Review: Tippsy “Sake Box” Service and Shirataki Jozen Sakes

Review: Tippsy “Sake Box” Service and Shirataki Jozen Sakes

We have long had online wine clubs and beer clubs, but sake? Tippsy, which launched in November 2018, is quickly positioning itself to be the US’s major online sake retailer and yes, online sake club. Is the quality of the service and sake worth the monthly cost? Drinkhacker was sent July’s box for a tasting. Before we dig in, though, a little history behind the brand.

Tippsy’s founder, Genki Ito, conceived the idea after his time working in business analytic and sales strategy for Wismettac Asian Foods. “I would do tastings with breweries showcasing their sake and noticed a lack of communication between the brewers and their customers,” explains Ito. “They would showcase their sake, but not tell its story, detail the work that goes into making it, or describe its flavor. Tippsy aims to make enjoying sake easier by clearly communicating what makes each of our selections unique while offering a wide variety to suit every palate.”

Ito further described the challenges of reaching new customers. “Those new to sake can be intimidated. Should I drink a sake hot or chilled? What foods will pair with a particular sake? Each selection in our box comes with an information card detailing everything you need to know to enjoy the sake at its best.”

Tippsy delivers on its promise; the cards tell an excellent story and are full of relevant information. For example, the narrative of Jozen “Rich 80%” is colorful and entertaining: “Every year the snow melts and sinks into the ground to begin a fifty-year journey during which the water is purified and absorbs minerals. The water is pumped up straight from underground with no treatment to make delicious sake.” Sounds good, but how’s it taste? (Prices included are representative pricing to give you a sense of the service’s value; Tippsy does not sell these individually.)

Shirataki Jozen “Rich 80%” is savory on the nose, yet in a clean way with little earthiness. Think steamed white rice rather than brown, and white mushroom rather than cremini. Touches of lemon peel and banana bread contribute to its complexity. Its an enticing aroma, but the palate is where this sake really shines. True to it’s name, it boasts a rich, creamy, mouth-filling texture that’s pleasant served either slightly chilled or room temperature. There’s plenty of structure here with elevated levels of acidity, alcohol, umami and a long finish. 16.5% abv. A- / $NA

Shirataki Jozen “Aged” isn’t the most aromatic ginjo we’ve come across, but its blend of honeydew, kiwi, and honey is delicious nonetheless. The tasting card describes it as having plum, cherry and raisin aromas but it smells lighter-toned to us. It’s the lightest bodied of the three with a vibrant feel and the most agreeable flavor. While it lacks the power and complexity of it’s brothers, it’s the most refined and is remarkably pleasant to sip. 15.5% abv. B+ / $24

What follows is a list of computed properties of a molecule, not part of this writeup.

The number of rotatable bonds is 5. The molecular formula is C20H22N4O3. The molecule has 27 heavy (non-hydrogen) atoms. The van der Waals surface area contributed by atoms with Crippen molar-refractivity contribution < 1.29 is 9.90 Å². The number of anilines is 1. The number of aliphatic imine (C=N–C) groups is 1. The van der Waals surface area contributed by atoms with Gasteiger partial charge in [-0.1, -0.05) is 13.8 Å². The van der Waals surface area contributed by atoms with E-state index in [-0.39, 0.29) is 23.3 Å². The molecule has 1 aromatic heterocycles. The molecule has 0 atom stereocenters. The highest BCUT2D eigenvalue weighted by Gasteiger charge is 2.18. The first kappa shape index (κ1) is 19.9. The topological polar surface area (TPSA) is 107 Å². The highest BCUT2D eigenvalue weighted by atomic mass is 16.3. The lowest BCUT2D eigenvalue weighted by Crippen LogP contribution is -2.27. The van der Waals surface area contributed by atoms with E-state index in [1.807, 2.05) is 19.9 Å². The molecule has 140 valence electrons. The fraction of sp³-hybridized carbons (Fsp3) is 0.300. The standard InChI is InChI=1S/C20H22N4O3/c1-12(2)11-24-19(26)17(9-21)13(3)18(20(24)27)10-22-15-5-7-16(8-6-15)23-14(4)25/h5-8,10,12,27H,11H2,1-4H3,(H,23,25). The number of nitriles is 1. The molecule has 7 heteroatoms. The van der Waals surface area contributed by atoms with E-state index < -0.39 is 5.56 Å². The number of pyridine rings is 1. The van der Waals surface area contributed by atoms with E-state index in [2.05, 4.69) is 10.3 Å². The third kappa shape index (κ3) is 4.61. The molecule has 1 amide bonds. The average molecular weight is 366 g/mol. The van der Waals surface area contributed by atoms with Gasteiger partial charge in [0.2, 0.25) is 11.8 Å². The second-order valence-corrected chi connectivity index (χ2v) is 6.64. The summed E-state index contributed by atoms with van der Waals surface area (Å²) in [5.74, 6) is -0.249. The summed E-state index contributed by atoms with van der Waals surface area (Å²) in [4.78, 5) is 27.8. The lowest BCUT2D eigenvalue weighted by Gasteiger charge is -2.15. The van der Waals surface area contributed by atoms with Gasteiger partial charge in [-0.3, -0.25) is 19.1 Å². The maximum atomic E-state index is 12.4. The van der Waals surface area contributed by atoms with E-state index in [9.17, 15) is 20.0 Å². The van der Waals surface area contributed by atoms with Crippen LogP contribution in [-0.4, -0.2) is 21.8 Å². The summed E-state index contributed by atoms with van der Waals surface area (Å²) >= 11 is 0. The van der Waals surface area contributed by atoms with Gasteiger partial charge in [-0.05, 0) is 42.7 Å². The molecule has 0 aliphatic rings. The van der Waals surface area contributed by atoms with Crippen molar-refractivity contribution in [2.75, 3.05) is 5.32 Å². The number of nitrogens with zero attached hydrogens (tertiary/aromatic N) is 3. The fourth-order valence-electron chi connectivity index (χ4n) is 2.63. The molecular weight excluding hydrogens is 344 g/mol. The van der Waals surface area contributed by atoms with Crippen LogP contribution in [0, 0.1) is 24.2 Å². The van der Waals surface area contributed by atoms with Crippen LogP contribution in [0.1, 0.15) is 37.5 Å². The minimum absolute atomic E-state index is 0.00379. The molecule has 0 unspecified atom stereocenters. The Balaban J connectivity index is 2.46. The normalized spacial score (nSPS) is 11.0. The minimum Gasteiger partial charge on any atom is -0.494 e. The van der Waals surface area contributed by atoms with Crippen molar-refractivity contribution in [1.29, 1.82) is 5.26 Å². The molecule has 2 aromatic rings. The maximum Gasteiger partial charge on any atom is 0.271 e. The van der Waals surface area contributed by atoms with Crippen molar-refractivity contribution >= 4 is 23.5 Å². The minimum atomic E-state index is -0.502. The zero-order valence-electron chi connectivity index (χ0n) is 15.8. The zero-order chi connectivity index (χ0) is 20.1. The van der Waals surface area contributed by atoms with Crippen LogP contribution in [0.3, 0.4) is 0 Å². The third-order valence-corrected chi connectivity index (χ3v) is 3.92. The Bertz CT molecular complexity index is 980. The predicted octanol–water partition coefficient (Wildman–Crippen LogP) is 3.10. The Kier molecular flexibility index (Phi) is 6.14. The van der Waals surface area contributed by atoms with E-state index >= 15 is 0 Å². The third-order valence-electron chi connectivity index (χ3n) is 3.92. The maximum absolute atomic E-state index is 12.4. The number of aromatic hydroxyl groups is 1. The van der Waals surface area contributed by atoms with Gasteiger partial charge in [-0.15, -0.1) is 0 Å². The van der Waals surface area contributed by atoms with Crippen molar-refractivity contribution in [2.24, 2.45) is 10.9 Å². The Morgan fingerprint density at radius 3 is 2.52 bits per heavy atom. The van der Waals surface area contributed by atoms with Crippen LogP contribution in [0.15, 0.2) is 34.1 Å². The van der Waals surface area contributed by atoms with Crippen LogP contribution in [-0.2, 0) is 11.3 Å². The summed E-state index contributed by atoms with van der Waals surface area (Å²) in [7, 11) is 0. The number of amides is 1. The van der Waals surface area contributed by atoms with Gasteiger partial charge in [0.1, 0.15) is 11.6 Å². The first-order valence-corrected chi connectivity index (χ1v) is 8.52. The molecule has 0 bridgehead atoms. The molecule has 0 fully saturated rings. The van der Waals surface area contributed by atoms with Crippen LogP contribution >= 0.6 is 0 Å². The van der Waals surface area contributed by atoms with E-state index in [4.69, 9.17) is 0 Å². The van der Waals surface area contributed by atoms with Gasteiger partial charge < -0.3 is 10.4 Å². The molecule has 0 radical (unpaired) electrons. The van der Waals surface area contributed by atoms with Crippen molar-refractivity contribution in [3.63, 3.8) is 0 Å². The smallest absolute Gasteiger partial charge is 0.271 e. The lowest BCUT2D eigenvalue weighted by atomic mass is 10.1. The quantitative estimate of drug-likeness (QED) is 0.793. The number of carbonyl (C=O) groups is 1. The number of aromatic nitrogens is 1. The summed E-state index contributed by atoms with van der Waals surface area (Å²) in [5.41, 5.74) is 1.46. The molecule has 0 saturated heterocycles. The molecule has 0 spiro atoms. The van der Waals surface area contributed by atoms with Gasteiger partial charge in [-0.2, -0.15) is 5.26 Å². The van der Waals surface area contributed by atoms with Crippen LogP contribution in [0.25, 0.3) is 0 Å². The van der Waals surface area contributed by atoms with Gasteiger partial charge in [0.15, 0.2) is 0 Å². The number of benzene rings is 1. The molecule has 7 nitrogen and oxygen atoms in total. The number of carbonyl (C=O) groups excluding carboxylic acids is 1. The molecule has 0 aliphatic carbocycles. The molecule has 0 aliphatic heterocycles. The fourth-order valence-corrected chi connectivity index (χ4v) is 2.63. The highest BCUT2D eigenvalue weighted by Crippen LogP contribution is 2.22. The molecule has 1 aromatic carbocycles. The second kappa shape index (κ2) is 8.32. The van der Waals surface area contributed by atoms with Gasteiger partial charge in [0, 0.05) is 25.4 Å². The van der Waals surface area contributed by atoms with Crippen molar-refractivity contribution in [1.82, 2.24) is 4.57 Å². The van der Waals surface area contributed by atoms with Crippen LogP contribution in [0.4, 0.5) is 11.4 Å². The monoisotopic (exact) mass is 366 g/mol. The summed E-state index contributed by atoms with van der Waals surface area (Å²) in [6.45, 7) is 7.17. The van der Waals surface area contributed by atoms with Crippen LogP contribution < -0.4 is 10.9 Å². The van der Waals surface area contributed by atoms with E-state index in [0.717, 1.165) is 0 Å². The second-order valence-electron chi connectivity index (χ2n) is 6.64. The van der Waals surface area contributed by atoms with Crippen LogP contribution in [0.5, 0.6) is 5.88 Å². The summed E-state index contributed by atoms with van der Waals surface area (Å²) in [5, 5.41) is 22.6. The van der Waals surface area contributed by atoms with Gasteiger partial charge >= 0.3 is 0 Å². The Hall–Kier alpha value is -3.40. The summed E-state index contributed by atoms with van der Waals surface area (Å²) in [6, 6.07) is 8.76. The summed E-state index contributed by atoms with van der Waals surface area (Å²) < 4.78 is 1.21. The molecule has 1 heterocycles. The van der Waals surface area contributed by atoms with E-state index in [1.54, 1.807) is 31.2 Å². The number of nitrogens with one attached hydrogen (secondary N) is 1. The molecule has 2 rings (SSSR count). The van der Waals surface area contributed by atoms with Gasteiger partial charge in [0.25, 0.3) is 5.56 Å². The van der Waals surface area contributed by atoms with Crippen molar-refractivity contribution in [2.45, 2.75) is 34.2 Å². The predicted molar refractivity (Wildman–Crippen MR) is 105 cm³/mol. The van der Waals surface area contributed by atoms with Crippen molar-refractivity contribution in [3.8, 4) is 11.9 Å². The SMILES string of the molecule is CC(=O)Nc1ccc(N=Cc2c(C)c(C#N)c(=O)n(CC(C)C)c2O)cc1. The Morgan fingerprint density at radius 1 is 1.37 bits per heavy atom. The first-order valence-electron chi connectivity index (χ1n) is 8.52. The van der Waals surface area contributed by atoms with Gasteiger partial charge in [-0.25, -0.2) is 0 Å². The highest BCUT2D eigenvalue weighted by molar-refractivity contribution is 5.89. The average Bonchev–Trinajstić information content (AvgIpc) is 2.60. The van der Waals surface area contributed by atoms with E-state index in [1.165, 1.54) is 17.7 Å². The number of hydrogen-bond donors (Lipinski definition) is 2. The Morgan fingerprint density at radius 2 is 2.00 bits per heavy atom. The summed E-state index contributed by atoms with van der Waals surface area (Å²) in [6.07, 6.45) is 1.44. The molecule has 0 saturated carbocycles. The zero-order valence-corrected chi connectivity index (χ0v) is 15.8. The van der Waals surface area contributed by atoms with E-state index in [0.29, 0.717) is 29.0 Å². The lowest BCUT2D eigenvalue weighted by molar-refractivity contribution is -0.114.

Shirataki Jozen “Aqua” is mismarketed. One look at that sky-blue bottle and you may expect what I just described for “Aged,” but “Aqua” features a powerfully aromatic, musty, earthy nose not unlike a portobello mushroom cooked in soy sauce. Although the info card recommends serving this one cold, I think it’s best at room temperature: the impressive aromatics are restrained when chilled and the high alcohol content becomes overwhelming when warmed. It’s an umami bomb on the palate with a salted pretzel flavor on the finish. It’s the most challenging to drink, but also the most rewarding. 17.5% abv. A- / $33

All said, Tippsy succeeds in its mission to provide not only great sake, but comprehensive and relevant information about each and every one of their selections. While I may not have agreed with every tasting descriptor or suggested serving temperature, I do admit that details like these are personal. If you’re looking to buy sake online, it’s hard to do any better than Tippsy.

(For the service): A / $59 per month for 3 bottles /

Stephen Allison holds Certified Sommelier, Certified Cicerone, and WSET Level 3 Award in Sake distinctions and is a former Sommelier with the Ritz-Carlton Hotel Company.

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